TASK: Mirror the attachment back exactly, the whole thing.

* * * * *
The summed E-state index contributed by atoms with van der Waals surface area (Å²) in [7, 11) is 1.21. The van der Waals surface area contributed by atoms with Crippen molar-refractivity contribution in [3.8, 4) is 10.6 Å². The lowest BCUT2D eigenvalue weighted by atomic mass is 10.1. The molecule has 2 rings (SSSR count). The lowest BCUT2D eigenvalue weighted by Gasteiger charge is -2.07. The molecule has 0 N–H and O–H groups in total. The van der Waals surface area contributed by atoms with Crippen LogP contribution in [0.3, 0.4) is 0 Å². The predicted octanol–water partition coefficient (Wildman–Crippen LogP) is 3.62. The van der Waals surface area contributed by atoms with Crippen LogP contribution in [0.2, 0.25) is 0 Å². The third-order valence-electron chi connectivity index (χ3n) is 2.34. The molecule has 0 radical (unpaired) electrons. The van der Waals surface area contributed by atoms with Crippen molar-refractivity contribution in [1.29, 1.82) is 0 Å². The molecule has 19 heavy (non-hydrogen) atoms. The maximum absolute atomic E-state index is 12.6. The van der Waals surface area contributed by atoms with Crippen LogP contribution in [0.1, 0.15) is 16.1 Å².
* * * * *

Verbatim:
The summed E-state index contributed by atoms with van der Waals surface area (Å²) in [7, 11) is 1.21. The van der Waals surface area contributed by atoms with Crippen molar-refractivity contribution in [3.8, 4) is 10.6 Å². The lowest BCUT2D eigenvalue weighted by atomic mass is 10.1. The molecule has 2 rings (SSSR count). The lowest BCUT2D eigenvalue weighted by Gasteiger charge is -2.07. The molecule has 0 N–H and O–H groups in total. The van der Waals surface area contributed by atoms with Crippen LogP contribution in [0.3, 0.4) is 0 Å². The predicted octanol–water partition coefficient (Wildman–Crippen LogP) is 3.62. The van der Waals surface area contributed by atoms with Crippen LogP contribution in [0.2, 0.25) is 0 Å². The third-order valence-electron chi connectivity index (χ3n) is 2.34. The molecule has 0 radical (unpaired) electrons. The van der Waals surface area contributed by atoms with Crippen molar-refractivity contribution in [1.29, 1.82) is 0 Å². The molecule has 19 heavy (non-hydrogen) atoms. The maximum absolute atomic E-state index is 12.6. The van der Waals surface area contributed by atoms with Crippen LogP contribution in [0.1, 0.15) is 16.1 Å².